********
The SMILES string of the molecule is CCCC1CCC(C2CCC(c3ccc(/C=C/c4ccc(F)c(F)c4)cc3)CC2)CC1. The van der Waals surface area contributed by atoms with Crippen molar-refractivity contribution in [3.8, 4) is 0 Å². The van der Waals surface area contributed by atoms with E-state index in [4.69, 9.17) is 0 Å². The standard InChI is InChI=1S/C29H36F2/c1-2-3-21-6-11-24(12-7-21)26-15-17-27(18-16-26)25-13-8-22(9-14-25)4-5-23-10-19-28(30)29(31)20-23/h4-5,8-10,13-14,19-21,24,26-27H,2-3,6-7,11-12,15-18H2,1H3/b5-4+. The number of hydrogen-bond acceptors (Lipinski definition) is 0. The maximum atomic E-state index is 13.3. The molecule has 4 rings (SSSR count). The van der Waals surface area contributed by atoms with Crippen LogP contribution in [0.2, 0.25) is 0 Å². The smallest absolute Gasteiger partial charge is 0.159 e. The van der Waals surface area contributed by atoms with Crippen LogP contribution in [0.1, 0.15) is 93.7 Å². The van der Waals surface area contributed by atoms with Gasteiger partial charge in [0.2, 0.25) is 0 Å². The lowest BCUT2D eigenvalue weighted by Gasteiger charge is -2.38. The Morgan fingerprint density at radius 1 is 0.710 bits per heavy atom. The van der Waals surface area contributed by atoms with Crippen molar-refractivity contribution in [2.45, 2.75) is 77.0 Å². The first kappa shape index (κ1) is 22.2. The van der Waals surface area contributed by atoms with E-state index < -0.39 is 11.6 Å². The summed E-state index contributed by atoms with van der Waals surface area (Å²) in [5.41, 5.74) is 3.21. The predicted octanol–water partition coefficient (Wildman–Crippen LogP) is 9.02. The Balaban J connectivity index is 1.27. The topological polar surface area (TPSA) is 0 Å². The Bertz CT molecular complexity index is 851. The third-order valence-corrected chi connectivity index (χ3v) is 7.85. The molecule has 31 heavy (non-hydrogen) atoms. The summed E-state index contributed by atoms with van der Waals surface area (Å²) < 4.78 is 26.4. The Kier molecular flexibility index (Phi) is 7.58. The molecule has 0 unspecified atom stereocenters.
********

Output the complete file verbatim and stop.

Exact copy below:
The SMILES string of the molecule is CCCC1CCC(C2CCC(c3ccc(/C=C/c4ccc(F)c(F)c4)cc3)CC2)CC1. The van der Waals surface area contributed by atoms with Crippen molar-refractivity contribution in [3.8, 4) is 0 Å². The van der Waals surface area contributed by atoms with E-state index in [4.69, 9.17) is 0 Å². The standard InChI is InChI=1S/C29H36F2/c1-2-3-21-6-11-24(12-7-21)26-15-17-27(18-16-26)25-13-8-22(9-14-25)4-5-23-10-19-28(30)29(31)20-23/h4-5,8-10,13-14,19-21,24,26-27H,2-3,6-7,11-12,15-18H2,1H3/b5-4+. The number of hydrogen-bond acceptors (Lipinski definition) is 0. The maximum atomic E-state index is 13.3. The molecule has 4 rings (SSSR count). The van der Waals surface area contributed by atoms with Crippen LogP contribution in [0.2, 0.25) is 0 Å². The smallest absolute Gasteiger partial charge is 0.159 e. The van der Waals surface area contributed by atoms with Crippen LogP contribution in [0.1, 0.15) is 93.7 Å². The van der Waals surface area contributed by atoms with Gasteiger partial charge in [0.2, 0.25) is 0 Å². The lowest BCUT2D eigenvalue weighted by Gasteiger charge is -2.38. The Morgan fingerprint density at radius 1 is 0.710 bits per heavy atom. The van der Waals surface area contributed by atoms with Crippen molar-refractivity contribution in [2.45, 2.75) is 77.0 Å². The first kappa shape index (κ1) is 22.2. The van der Waals surface area contributed by atoms with E-state index < -0.39 is 11.6 Å². The summed E-state index contributed by atoms with van der Waals surface area (Å²) in [5.41, 5.74) is 3.21. The predicted octanol–water partition coefficient (Wildman–Crippen LogP) is 9.02. The Balaban J connectivity index is 1.27. The topological polar surface area (TPSA) is 0 Å². The Bertz CT molecular complexity index is 851. The third-order valence-corrected chi connectivity index (χ3v) is 7.85. The molecule has 31 heavy (non-hydrogen) atoms. The summed E-state index contributed by atoms with van der Waals surface area (Å²) < 4.78 is 26.4. The Kier molecular flexibility index (Phi) is 7.58. The molecule has 0 unspecified atom stereocenters.